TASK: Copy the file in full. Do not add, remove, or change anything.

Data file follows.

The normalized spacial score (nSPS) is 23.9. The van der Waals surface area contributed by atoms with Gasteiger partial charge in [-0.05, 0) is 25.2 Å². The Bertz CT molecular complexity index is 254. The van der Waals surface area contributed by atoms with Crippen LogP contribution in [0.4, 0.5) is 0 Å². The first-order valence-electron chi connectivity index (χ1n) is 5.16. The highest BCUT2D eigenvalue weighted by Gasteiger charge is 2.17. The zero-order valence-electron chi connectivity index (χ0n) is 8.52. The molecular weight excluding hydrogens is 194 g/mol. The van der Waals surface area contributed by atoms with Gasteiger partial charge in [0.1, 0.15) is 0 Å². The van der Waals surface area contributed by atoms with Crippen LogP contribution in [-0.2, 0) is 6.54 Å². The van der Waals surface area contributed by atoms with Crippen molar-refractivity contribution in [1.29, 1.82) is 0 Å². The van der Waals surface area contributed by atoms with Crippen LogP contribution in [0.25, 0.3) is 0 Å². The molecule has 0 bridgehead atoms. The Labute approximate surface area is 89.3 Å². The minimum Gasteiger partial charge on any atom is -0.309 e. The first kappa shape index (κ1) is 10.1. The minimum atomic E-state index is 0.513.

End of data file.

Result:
The normalized spacial score (nSPS) is 23.9. The van der Waals surface area contributed by atoms with Gasteiger partial charge in [-0.05, 0) is 25.2 Å². The Bertz CT molecular complexity index is 254. The van der Waals surface area contributed by atoms with Crippen LogP contribution in [0.4, 0.5) is 0 Å². The first-order valence-electron chi connectivity index (χ1n) is 5.16. The highest BCUT2D eigenvalue weighted by Gasteiger charge is 2.17. The zero-order valence-electron chi connectivity index (χ0n) is 8.52. The molecular weight excluding hydrogens is 194 g/mol. The van der Waals surface area contributed by atoms with Gasteiger partial charge in [0.1, 0.15) is 0 Å². The van der Waals surface area contributed by atoms with Crippen LogP contribution in [-0.2, 0) is 6.54 Å². The van der Waals surface area contributed by atoms with Crippen molar-refractivity contribution in [1.29, 1.82) is 0 Å². The van der Waals surface area contributed by atoms with Crippen LogP contribution in [0.25, 0.3) is 0 Å². The molecule has 0 bridgehead atoms. The Labute approximate surface area is 89.3 Å². The minimum Gasteiger partial charge on any atom is -0.309 e. The first kappa shape index (κ1) is 10.1. The minimum atomic E-state index is 0.513.